Eel989

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Pretty sure that's a male adult Russian tortoise.

That resin water dish you have is a flipping hazard. A number of tortoises have injured themselves using those things. A heavy large terracotta pot saucer/shallow planter dish would be a much safer option.

1. What type of bulb are you using? Please be specific.
2. What type of substrate is that? Looks more like a mixture.
3. Russian tortoises usually aren't interested in eating hay. Hay can also get moldy from being in a tortoise enclosure where humidity levels are generally high.
4. Do you have any other heating sources besides that one light fixture I see in the picture? It can be quite a challenge to maintain the proper temperature and humidity levels in an open enclosure like the one you're using.

I'm asking all these questions because initial inactivity from being re-homed such as not eating can sometimes be a lot more serious than people think, especially if the members that are trying to help answer your concerns don't know how your enclosure is setup.
Wow yup she’s a he, previous owner said she was a girl and I didn’t even sex him, thank you!
 

Minority2

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The dish is anchored. The substrate is coconut bedding and mulch. I’ve seen her munch a little on the hay which is under the heat lamp so is in the dry area and usually dries out after one day so don’t think mold will be an issue with regular changes as well. Lamps were from previous Owener going to get a new UVA/UVB like this one but so That I will be 100% sure. She is also 3 feet from a SW window do gets good indirect and evening direct natural UVA and UVB.

Is the window open, close to, and directly facing the enclosure? Windows are able to block 75-95+ percentage of ultra violent rays. The amount of rays vastly diminishes if you're more than a couple inches from the window. You can use a solarmeter and see how little uv(B) if any actually comes through.

Are you using a clamp for the lamp fixture shown located in the top of the photo? Is there another thing holding it up besides the clamps because the clamps on those light fixtures will always eventually fail. This forum has a number of tragic stories involving clamp failures.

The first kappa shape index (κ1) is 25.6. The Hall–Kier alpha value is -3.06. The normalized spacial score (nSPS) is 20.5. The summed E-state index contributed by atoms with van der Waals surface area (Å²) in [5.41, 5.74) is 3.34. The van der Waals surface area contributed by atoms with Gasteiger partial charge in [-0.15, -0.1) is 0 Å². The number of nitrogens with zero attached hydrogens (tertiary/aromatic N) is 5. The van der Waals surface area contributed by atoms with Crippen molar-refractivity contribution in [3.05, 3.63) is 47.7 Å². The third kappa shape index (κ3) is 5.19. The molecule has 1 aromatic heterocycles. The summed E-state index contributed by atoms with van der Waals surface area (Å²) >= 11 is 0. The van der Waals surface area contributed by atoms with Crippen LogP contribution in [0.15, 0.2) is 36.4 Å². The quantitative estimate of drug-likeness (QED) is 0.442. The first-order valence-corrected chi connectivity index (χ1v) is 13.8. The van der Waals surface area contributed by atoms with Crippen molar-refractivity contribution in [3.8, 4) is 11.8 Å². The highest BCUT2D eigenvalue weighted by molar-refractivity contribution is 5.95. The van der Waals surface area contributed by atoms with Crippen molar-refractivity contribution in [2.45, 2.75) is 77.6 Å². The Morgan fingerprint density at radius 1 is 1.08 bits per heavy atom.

Another issue with hay is how they can poke and injure tortoises in their most sensitive areas such as the eyes and their vulnerable parts of their exposed skin. This is why hay is only really recommended for bigger tortoises such as the Sulcatas and even then they don't always go for it.

I still would like to see what specific type of bulbs you're currently using. I'm nitpicking because I want to make sure everything you're currently using is safe and not be the cause of accidents in your tortoise's future.
 

Golden Greek Tortoise 567

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Pretty sure that's a male adult Russian tortoise.

That resin water dish you have is a flipping hazard. A number of tortoises have injured themselves using those things. A heavy large terracotta pot saucer/shallow planter dish would be a much safer option.

1. What type of bulb are you using? Please be specific.
2. What type of substrate is that? Looks more like a mixture.
3. Russian tortoises usually aren't interested in eating hay. Hay can also get moldy from being in a tortoise enclosure where humidity levels are generally high.
4. Do you have any other heating sources besides that one light fixture I see in the picture? It can be quite a challenge to maintain the proper temperature and humidity levels in an open enclosure like the one you're using.

I'm asking all these questions because initial inactivity from being re-homed such as not eating can sometimes be a lot more serious than people think, especially if the members that are trying to help answer your concerns don't know how your enclosure is setup.
Oh yes, there’s no mistaking that huge tail.
 

Yvonne G

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Please explain what you mean by "clogged pores." I've never heard of that with tortoises and I'm eager to learn.

Your new tortoise will take time to acclimate to being moved to a new area. I can tell from the condition of the shell that he's been living indoors for a very long time. He looks pretty good for only eating romaine.

You have to grab his head between your thumb and index finger right behind the jaws, and hold on tight. Then you can take a heavy duty toe nail clipper and gently clip off little pieces starting at one side and working your way around to the other side. Don't try to take off too much at a time, just little pieces. I use a corner of the clipper instead of the whole cutting edge. You can smooth it out once you're finished.

If he won't eat, you can try to fool him into thinking you've offered romain by putting romaine in a blender until it's mush. Then cut up some good greens or weeds into tiny pieces and mix it into the romaine mush, making sure it's mixed up and well coated. Eventually, over time, you can cut back on the amount of romaine until you've eliminated it altogether.